Keywords:
New defensins from hard and soft ticks: Similarities, differences, and phylogenetic analyses.
Chrudimská T, Chrudimskı T, Golovchenko M, Rudenko N, Grubhoffer L
Faculty of Science, University of South Bohemia, Branisovská 31, Ceské Budejovice 37005, Czech Republic; Institute of Parasitology, Biology Centre, ASCR, v.v.i., Branisovská 31, Ceské Budejovice 37005, Czech Republic.
Vet Parasitol. 2010 Feb 10;167(2-4):298-303.
Abstract
Despite the importance of ticks as vectors of disease very little is known about their immune system. Antimicrobial peptides, including defensins (phylogenetically ancient antibacterial peptides) are major components of innate immunity in ticks that have been shown to provide protection against gram-negative and gram-positive bacteria, fungi, viruses and protozoan parasites. With the aim of studying the evolution of the genes involved in tick defense, we identified the preprodefensin genes from four Ornithodoros tick species (O. papillipes: isoforms A, B, and D; O. tartakovskyi and O. puertoricensis: isoforms A and B; O. rostratus: isoform A) and from two Dermacentor tick species (D. reticulatus and D. marginatus: one isoform) not previously described. Phylogenetic analyses revealed that Ornithodoros defensin isoforms (A, B, C, and D) form 4 separate clades, while hard tick defensins are divided into several branches based on particular tick species.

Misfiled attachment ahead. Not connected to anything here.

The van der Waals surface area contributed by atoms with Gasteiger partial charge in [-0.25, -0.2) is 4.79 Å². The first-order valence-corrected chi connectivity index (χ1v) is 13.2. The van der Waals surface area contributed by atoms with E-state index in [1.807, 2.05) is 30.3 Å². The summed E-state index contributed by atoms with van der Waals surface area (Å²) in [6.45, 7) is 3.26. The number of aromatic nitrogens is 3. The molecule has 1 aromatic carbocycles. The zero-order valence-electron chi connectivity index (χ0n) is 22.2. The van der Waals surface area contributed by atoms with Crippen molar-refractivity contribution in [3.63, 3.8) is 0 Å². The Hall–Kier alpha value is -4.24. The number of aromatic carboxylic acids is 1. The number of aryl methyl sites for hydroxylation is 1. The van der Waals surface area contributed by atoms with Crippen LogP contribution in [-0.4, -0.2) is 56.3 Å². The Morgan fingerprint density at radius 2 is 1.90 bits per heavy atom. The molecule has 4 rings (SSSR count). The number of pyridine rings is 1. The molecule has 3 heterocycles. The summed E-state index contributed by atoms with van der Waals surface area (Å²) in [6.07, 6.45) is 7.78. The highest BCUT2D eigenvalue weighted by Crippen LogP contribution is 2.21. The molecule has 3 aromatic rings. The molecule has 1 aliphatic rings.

Keywords:
Differential effects of cytokines and corticosteroids on Toll-like receptor 2 expression and activity in human airway epithelia.
Winder AA, Wohlford-Lenane C, Scheetz TE, Nardy BN, Manzel LJ, Look DC, McCray PB